That live guy with the glasses from Flushing, Queens has had his fair share of up's and down's in the record industry to say the least. From ghost-producing the majority of the classics that are Eric B. & Rakim's "Let The Rhythm Hit 'Em", Kool G Rap & DJ Polo's "Wanted: Dead or Alive" to Intelligent Hoodlum's self-titled debut. But that's part of paying dues, is it not? However, it didn't take long until he formed his own crew Main Source together with the two Toronto deejays Sir Scratch and K-Kut. In 1991 this trio, where Large provided all beats and rhymes, released their debut album "Breaking Atoms" that over the years has grown into one of the most respectable underground LPs of all time. Large's rhymes were just as fresh as the music he created and his beats could hang with the best of producers with those signature hard drums, perfectly weaved together jazz and funk samples, even drawing from obscure records including samba and reagge, The album also introduced a young Nas to the world - a Queensbridge protogé Large Pro took under his wing and a few years later helped create "Illmatic", often considered the best rap album ever.
At this point everybody and their mother wanted a beat or a remix from the glassrocking homie but once he signed to Geffen in '95 things started going wrong. Pro locked himself in the studio with his crates, his weed and his sampler to start work on "The LP". What was to be Large's first official solo album kept getting pushed back and it seemed no matter how dope material he turned in, Geffen felt it to be dated. Eventually the album got shelved altogether and left Large's hard work unheard by the word until last year when the artist finally got his masters back, enabling him to release his hard mid-'90s work to rave reviews.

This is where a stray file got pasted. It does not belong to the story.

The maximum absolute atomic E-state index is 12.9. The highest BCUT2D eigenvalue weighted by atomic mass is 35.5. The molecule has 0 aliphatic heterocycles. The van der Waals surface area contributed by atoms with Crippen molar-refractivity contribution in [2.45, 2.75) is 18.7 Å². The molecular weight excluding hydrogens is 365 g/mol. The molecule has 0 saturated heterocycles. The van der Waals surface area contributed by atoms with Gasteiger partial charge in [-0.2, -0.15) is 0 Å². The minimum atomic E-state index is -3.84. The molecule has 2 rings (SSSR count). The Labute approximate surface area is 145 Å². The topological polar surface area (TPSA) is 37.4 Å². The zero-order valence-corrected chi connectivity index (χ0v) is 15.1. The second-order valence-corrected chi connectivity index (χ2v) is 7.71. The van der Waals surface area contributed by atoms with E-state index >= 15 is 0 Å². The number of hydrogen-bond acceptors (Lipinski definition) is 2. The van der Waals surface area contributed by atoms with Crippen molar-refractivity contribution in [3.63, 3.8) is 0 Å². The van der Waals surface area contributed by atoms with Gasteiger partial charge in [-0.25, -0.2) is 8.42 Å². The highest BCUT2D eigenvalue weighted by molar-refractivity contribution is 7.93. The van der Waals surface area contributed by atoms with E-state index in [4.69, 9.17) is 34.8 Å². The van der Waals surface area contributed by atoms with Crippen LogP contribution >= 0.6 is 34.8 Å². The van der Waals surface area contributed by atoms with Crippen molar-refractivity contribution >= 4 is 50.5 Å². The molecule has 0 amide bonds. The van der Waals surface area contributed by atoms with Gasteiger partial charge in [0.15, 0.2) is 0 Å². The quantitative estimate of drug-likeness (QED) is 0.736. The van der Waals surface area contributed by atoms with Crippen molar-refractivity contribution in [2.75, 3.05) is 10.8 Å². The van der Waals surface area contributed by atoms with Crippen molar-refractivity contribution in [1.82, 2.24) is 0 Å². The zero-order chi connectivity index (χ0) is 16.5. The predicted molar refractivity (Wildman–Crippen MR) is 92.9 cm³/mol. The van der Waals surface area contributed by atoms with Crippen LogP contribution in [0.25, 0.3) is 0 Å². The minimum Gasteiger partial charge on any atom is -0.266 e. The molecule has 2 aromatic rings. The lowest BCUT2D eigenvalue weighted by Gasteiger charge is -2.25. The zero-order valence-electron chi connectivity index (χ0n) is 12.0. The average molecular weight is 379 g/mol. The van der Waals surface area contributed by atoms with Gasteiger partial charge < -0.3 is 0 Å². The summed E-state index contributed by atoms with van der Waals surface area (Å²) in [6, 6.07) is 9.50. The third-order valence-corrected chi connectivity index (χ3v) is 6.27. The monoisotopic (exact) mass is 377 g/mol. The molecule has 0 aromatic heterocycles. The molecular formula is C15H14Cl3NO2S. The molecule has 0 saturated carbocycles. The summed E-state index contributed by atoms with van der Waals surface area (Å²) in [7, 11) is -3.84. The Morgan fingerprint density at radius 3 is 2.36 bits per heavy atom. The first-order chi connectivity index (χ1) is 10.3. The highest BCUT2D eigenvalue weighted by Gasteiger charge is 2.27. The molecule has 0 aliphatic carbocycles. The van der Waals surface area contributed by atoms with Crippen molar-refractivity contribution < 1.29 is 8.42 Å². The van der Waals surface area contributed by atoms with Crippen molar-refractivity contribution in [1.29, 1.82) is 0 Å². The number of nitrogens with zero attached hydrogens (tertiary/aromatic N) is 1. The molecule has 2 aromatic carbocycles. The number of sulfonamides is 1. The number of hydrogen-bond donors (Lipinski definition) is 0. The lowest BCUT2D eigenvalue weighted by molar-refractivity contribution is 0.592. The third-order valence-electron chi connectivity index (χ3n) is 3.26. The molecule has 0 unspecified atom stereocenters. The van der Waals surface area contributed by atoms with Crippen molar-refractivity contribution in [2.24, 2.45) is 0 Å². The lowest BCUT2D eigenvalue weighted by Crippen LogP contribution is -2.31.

By 2002, Large Pro released his first "official" solo album via Matador Records. "First Class" featured a few guest spots from usual suspects like Q-Tip, Busta Rhymes, Nas and Akinyele but the majority was strictly Large Pro solo. His rhyming on here were not what it used to be and the production was less sample-based and more keyboard heavy which dissatisfied many. Not to say that it didn't featre some great songs on there, but as a body-of-work, it's not a stretch to call "First Class" the rhyming producers weakest effort. Probably the best thing about the album was that Matador Records gave away alot of bonus goodies if you were quick to order the album from Sandbox. Besides a T-shirt with that infamous "Midnight Mauraders" quote (haha), buyers got a good sounding copy of the by-then unreleased "The LP", a promo 12" of "Stay Chizzel" and the beautiful mix CD that this post mainly focuses on.The fantastic Mista Sinista of The X-Ecutioners (who laid down some absolutely superior turntable work on Common's second and third album) together with DJ Crossphada put together an almost 80 minutes long mix of Extra-P classics spanning more than a decade. There's just one track on the CD (which the download provided below is ripped from) but it's a great front-to-back listen so who needs a skip button anyways, right? There's some choice cuts from "1st Class" included but there's plenty of other classic Large Pro productions for the likes of Nas, A Tribe Called Quest, Common and many others. And of course a bunch of crazy turntable work from the two DJ's, check it out heads!
MISTA SINISTA / DJ CROSSPHADA - LARGE PRO MIX CD